Title

Selecting Subjects for Participation in Clinical Research: One Sphere of Justice

Document Type

Article

Publication Date

2-1999

Journal

Journal of Medical Ethics

Volume

25

Issue

1

First Page

31

Last Page

36

URL with Digital Object Identifier

http://dx.doi.org/10.1136/jme.25.1.31

Abstract

Recent guidelines from the US National Institutes of Health (NIH) mandate the inclusion of adequate numbers of women in clinical trials. Ought such standards to apply internationally? Walzer's theory of justice is brought to bear on the problem, the first use of the theory in research ethics, and it argues for broad application of the principle of adequate representation. A number of practical conclusions for research ethics committees (RECs) are outlined. Eligibility criteria in clinical trials ought to be justified by trial designers. Research ethics committees ought to question criteria that seem to exclude unnecessarily women from research participation. The issue of adequate representation should be construed broadly, so as to include consideration of the representation of the elderly, persons with HIV, mental illness and substance abuse disorders in clinical research.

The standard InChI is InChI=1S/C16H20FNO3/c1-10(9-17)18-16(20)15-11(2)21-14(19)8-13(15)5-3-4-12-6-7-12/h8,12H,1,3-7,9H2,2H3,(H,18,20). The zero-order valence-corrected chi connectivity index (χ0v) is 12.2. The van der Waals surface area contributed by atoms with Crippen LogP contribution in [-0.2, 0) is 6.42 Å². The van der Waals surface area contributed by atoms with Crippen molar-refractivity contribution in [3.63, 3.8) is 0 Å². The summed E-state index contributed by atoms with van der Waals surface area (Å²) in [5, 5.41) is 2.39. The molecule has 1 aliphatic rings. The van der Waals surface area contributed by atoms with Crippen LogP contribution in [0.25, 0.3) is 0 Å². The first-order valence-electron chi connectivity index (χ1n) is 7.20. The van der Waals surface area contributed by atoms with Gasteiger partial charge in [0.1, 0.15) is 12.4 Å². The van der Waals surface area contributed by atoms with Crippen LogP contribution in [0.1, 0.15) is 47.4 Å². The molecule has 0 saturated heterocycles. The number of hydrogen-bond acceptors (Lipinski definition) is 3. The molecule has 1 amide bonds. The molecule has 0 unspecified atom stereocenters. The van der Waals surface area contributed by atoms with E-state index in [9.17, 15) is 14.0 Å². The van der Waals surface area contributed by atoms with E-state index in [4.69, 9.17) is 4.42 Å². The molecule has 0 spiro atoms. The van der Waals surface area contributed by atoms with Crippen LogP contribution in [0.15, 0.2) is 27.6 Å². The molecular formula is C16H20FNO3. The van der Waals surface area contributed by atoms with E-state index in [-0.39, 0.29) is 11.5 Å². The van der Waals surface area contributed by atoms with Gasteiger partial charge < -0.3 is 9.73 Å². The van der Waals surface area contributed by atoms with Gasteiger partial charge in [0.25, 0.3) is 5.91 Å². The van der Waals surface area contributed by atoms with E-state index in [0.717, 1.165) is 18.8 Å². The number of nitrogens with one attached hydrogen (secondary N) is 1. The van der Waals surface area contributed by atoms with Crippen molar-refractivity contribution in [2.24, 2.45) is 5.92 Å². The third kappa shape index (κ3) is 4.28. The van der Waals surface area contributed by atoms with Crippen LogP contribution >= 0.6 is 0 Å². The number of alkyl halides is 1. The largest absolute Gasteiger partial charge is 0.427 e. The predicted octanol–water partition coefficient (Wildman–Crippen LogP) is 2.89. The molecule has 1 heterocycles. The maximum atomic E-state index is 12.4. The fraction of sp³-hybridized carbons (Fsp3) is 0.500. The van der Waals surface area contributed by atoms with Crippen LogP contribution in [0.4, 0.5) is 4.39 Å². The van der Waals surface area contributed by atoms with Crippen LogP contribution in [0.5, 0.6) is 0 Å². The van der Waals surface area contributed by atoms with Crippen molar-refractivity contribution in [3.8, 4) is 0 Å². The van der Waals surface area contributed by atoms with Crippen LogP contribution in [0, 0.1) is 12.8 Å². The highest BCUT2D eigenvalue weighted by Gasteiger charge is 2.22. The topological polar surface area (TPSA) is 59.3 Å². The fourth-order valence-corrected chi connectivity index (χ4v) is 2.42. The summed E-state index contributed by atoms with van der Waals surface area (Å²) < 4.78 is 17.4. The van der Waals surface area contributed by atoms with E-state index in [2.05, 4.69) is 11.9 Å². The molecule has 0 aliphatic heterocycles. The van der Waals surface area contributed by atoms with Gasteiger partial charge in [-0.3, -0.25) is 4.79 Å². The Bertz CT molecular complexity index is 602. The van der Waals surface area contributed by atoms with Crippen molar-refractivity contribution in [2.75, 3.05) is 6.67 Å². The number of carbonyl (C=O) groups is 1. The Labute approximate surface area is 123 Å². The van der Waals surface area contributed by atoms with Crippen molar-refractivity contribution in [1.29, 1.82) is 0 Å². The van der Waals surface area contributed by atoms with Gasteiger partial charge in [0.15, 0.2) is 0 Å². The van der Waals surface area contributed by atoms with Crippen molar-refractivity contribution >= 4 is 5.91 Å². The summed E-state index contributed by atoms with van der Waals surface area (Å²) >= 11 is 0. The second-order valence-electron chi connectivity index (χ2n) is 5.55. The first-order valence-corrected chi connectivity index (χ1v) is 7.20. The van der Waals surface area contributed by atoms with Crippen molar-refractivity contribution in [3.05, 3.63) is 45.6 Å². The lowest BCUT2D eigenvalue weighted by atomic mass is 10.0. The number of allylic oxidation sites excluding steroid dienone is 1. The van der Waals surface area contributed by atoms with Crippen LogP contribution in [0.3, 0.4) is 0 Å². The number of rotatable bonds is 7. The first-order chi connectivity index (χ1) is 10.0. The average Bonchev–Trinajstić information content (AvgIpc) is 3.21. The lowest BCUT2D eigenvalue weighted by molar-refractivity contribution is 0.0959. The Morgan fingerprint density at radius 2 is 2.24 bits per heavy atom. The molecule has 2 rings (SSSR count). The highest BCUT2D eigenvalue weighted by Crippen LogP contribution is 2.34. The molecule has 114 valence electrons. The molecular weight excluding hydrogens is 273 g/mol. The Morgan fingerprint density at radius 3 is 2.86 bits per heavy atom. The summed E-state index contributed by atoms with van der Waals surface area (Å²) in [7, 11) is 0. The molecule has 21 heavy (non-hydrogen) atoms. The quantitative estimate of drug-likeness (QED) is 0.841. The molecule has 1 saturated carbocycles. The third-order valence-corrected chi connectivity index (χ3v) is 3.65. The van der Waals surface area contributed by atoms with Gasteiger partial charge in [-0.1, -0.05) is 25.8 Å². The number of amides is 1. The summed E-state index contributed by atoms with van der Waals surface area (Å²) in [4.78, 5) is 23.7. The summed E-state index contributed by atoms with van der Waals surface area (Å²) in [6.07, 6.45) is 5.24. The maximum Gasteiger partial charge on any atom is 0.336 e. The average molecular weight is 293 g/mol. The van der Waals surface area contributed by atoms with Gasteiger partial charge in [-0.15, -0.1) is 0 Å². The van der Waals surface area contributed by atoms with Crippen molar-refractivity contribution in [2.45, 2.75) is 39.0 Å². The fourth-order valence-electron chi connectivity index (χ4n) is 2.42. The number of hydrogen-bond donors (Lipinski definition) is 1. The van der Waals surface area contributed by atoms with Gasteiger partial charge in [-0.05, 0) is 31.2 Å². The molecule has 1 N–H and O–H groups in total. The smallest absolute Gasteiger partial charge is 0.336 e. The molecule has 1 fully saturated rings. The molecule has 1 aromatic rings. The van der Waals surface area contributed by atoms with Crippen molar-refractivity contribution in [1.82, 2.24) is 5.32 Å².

Notes

Dr. Charles Weijer is currently a faculty member at The University of Western Ontario.

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